How to Make Kimchi: Video | Kitchen Explorers | PBS Food

How to Make Kimchi: Video

In small Korean church basements across America, there are a half dozen or so grandmas joyfully congregating every week to not study the bible but to get their hands immersed in a bright red Korean pepper paste.  These Holy women are best known for their devout devotion to God, but they are also known as Kimchi Masters who take their craft of producing the best kimchi in the area with an expert level of seriousness and commitment.

These women are not seeking to produce artisan, hipster type of spicy pickled vegetables you see being blogged across the internet or gracing the pages of a culinary magazine.  Instead, a small fellowship of older women gather nearly every Saturday to strengthen a sense of cultural community as they prepare dozens of heads of Napa cabbage kimchi to be enjoyed by the entire congregation weeks later after their typical Sunday service, where congregants enjoy a simple traditional meal together accented with homemade kimchi prepared by master hands.


Making kimchi, a spicy pickled vegetable side dish, is fairly simple.  All you do is salt vegetables and season them with a pepper paste.  After resting for a week or longer to pickle and sometimes ferment, the kimchi is ready to be consumed.  However, to get the taste just right you need more than a recipe.  Like these kimchi grandmas I had the privilege to spend time with just outside of Seattle one Saturday morning, sometimes you need to add a little bit of this or a lot more than that.  Each week when they prepare a new batch, they go by taste when preparing the secret pepper sauce.  I’m told my mom’s friends are particularly known in the area to have the best tasting kimchi in Seattle that cannot be purchased and can only be enjoyed by attending church service followed by the congregant meal.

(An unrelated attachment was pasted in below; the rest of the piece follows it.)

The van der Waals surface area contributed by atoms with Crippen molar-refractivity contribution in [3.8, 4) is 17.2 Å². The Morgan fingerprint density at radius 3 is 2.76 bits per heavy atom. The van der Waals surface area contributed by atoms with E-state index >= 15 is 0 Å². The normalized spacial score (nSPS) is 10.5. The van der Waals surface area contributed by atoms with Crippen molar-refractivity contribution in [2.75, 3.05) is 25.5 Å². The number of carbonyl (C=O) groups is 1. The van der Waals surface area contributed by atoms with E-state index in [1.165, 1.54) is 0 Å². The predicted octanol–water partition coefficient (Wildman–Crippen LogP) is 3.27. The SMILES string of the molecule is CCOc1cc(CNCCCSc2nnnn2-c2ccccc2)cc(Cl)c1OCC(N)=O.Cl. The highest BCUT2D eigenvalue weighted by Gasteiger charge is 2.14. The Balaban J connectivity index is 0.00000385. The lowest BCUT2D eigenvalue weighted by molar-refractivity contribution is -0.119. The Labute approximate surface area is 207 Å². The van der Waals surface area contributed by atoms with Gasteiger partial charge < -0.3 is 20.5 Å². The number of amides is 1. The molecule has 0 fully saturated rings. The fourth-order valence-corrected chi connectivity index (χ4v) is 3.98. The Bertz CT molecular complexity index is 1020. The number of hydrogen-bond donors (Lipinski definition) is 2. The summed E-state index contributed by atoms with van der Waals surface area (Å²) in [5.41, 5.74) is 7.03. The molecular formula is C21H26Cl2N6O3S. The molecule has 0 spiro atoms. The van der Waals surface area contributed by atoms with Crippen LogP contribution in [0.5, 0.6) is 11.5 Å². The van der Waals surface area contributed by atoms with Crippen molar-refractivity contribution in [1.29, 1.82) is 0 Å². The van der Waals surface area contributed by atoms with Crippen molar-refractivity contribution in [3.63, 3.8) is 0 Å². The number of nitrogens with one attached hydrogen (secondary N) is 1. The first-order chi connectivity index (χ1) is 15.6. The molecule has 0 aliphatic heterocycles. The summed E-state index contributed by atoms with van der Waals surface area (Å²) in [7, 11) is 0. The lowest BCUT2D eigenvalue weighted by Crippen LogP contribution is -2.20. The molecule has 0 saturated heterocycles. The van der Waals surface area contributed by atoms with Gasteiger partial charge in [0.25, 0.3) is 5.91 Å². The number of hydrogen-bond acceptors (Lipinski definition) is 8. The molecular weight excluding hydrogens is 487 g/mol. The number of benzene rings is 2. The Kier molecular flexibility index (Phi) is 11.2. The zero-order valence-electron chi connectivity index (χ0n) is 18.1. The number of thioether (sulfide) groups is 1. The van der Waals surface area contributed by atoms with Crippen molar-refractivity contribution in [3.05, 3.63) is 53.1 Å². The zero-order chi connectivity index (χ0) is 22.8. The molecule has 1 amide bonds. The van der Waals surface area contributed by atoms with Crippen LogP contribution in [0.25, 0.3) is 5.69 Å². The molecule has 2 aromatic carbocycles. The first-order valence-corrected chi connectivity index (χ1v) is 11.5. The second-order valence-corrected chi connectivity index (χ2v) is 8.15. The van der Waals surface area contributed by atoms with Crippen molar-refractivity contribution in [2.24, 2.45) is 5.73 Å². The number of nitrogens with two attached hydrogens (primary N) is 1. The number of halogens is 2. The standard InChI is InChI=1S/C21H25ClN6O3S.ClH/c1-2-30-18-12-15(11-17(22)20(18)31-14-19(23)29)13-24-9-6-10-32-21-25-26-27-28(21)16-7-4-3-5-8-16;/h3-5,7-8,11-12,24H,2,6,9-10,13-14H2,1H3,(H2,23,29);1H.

These women know they have a reputation for making the best kimchi in the area and half seriously strive to live up to the lore surrounding their kimchi making abilities.  Most of the time they make kimchi because they love God, their Korean culture, and their fellow brothers and sisters.

I invite you to watch our latest and final season episode about how these Kimchi Grandmas make Korea’s most treasured national dish.


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